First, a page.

Talmage v. Smith

101 Mich. 370, 59 N.W. 656 (1894)



Where in an action of trespass for the throwing of a stick by the defendant, which struck the plaintiff, the right of recovery is made to depend upon an intention on the part of the defendant to hit somebody, and to inflict an unwarranted injury upon someone, the fact that the injury resulted to another than was intended will not relieve the defendant from liability.


Defendant discovered several boys on the roof of one of the sheds located in his property. Defendant ordered the boys to get down, and they at once did so. He then passed around to where he had a view of the roof of another shed, and saw two boys on the roof. Defendant claimed that he did not see plaintiff. Defendant ordered the boys to get down. Before they succeeded in doing so, defendant took a stick and threw it in the direction of the boys. Plaintiff's father testified that defendant said to him that he threw the stick, intending it for one of the boys on the roof. The stick hit plaintiff just above the eye, which resulted in the total loss of the sight of the eye. The trial court ruled in favor of plaintiff in his action of trespass. On appeal, the state supreme court affirmed.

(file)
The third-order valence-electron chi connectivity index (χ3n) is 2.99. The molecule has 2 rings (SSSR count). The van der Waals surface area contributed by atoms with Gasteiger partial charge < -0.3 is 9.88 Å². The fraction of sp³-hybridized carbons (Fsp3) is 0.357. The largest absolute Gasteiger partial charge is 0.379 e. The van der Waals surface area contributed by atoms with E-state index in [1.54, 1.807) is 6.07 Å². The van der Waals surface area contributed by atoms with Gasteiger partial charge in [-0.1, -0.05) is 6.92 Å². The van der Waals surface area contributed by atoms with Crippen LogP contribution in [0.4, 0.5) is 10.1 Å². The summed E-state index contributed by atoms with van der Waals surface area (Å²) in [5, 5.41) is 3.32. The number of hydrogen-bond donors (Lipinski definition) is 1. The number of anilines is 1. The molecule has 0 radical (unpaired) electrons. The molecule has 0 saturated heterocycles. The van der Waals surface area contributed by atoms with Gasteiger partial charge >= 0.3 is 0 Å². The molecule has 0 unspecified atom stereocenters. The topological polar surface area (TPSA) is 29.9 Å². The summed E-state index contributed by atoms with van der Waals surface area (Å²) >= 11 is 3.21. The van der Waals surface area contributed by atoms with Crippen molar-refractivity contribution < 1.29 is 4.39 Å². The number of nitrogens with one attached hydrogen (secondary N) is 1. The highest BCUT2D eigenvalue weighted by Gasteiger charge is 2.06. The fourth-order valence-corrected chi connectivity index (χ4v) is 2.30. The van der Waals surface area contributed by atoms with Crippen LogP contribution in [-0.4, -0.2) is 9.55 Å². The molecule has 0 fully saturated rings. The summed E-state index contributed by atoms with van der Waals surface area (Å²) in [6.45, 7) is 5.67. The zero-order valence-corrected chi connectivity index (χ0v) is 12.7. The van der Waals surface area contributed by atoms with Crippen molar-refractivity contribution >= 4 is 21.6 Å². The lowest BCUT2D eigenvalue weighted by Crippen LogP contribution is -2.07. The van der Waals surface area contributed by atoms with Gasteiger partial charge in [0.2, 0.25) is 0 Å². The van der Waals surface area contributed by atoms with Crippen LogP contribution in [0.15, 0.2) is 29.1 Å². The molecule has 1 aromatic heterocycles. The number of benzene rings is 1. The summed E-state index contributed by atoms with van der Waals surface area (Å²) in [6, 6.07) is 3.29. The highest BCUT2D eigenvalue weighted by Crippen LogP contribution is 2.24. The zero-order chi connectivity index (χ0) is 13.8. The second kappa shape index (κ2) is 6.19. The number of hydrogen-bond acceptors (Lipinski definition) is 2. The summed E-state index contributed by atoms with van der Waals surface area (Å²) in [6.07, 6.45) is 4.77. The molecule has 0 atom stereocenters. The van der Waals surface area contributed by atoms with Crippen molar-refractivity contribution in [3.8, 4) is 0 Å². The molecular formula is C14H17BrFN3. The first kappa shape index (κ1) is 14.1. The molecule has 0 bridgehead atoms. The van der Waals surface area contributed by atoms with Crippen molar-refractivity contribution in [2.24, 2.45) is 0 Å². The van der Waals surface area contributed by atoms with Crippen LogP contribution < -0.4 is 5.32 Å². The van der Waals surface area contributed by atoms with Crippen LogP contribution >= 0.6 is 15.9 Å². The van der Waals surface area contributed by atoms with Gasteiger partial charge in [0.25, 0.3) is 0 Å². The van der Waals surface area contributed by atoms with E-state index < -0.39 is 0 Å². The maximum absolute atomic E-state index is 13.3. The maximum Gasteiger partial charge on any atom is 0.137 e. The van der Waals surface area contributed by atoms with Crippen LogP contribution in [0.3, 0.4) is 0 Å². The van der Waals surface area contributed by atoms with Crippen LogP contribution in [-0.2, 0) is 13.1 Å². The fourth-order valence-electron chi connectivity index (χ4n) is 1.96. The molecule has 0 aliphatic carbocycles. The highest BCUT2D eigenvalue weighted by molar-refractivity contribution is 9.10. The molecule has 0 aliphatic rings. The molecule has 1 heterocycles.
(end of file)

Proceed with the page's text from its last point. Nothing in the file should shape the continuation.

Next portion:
Was defendant liable for the injury inflicted upon the trespassing plaintiff where the injury was not that which defendant intended?




The jury had sufficient evidence to find that defendant intended to hit the other boy and that defendant was using unreasonable and unnecessary force to get the boys off the shed. Thus, there was no error in finding defendant liable to plaintiff. The case was to be distinguished from a case of negligence on the part of defendant. The jury found the act to have been a willful act

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